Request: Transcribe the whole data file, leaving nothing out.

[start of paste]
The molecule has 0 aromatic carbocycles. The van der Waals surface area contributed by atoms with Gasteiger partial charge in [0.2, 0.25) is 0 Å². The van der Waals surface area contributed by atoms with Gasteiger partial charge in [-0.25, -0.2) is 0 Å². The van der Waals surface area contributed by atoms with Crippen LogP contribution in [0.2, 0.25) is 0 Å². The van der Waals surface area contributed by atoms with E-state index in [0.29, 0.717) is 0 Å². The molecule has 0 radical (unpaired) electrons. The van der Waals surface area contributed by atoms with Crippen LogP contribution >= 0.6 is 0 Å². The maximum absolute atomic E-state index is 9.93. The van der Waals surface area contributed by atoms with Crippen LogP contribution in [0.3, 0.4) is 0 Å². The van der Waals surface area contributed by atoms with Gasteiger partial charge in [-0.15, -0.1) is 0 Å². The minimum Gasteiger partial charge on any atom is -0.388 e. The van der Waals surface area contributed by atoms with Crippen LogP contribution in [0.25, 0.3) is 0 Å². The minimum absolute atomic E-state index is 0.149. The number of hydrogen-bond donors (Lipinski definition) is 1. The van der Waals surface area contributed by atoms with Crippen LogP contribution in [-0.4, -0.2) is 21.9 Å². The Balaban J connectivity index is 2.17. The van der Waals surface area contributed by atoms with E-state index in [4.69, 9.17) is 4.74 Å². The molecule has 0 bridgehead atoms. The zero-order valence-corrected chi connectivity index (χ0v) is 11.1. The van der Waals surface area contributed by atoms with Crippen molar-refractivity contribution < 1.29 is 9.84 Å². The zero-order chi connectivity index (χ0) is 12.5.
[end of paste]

The molecule has 0 aromatic carbocycles. The van der Waals surface area contributed by atoms with Gasteiger partial charge in [0.2, 0.25) is 0 Å². The van der Waals surface area contributed by atoms with Gasteiger partial charge in [-0.25, -0.2) is 0 Å². The van der Waals surface area contributed by atoms with Crippen LogP contribution in [0.2, 0.25) is 0 Å². The van der Waals surface area contributed by atoms with E-state index in [0.29, 0.717) is 0 Å². The molecule has 0 radical (unpaired) electrons. The van der Waals surface area contributed by atoms with Crippen LogP contribution >= 0.6 is 0 Å². The maximum absolute atomic E-state index is 9.93. The van der Waals surface area contributed by atoms with Crippen LogP contribution in [0.3, 0.4) is 0 Å². The van der Waals surface area contributed by atoms with Gasteiger partial charge in [-0.15, -0.1) is 0 Å². The minimum Gasteiger partial charge on any atom is -0.388 e. The van der Waals surface area contributed by atoms with Crippen LogP contribution in [0.25, 0.3) is 0 Å². The minimum absolute atomic E-state index is 0.149. The number of hydrogen-bond donors (Lipinski definition) is 1. The van der Waals surface area contributed by atoms with Crippen LogP contribution in [-0.4, -0.2) is 21.9 Å². The Balaban J connectivity index is 2.17. The van der Waals surface area contributed by atoms with E-state index in [4.69, 9.17) is 4.74 Å². The molecule has 0 bridgehead atoms. The zero-order valence-corrected chi connectivity index (χ0v) is 11.1. The van der Waals surface area contributed by atoms with Crippen molar-refractivity contribution < 1.29 is 9.84 Å². The zero-order chi connectivity index (χ0) is 12.5.